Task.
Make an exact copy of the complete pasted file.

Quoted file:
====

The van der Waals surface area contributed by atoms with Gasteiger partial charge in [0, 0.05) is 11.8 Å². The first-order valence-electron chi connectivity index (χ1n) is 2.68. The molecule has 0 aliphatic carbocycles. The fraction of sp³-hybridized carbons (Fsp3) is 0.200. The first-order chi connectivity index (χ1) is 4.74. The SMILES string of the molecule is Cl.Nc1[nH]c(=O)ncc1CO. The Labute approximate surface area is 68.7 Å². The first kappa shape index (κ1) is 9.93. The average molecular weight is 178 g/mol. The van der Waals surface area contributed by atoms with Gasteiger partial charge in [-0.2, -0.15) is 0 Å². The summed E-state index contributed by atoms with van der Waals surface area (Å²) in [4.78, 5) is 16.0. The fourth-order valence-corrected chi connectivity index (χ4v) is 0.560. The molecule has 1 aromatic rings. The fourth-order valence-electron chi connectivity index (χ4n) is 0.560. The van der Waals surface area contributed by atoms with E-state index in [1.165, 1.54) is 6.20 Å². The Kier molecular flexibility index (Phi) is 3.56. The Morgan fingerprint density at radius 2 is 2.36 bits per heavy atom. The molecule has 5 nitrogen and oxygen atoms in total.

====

The van der Waals surface area contributed by atoms with Gasteiger partial charge in [0, 0.05) is 11.8 Å². The first-order valence-electron chi connectivity index (χ1n) is 2.68. The molecule has 0 aliphatic carbocycles. The fraction of sp³-hybridized carbons (Fsp3) is 0.200. The first-order chi connectivity index (χ1) is 4.74. The SMILES string of the molecule is Cl.Nc1[nH]c(=O)ncc1CO. The Labute approximate surface area is 68.7 Å². The first kappa shape index (κ1) is 9.93. The average molecular weight is 178 g/mol. The van der Waals surface area contributed by atoms with Gasteiger partial charge in [-0.2, -0.15) is 0 Å². The summed E-state index contributed by atoms with van der Waals surface area (Å²) in [4.78, 5) is 16.0. The fourth-order valence-corrected chi connectivity index (χ4v) is 0.560. The molecule has 1 aromatic rings. The fourth-order valence-electron chi connectivity index (χ4n) is 0.560. The van der Waals surface area contributed by atoms with E-state index in [1.165, 1.54) is 6.20 Å². The Kier molecular flexibility index (Phi) is 3.56. The Morgan fingerprint density at radius 2 is 2.36 bits per heavy atom. The molecule has 5 nitrogen and oxygen atoms in total.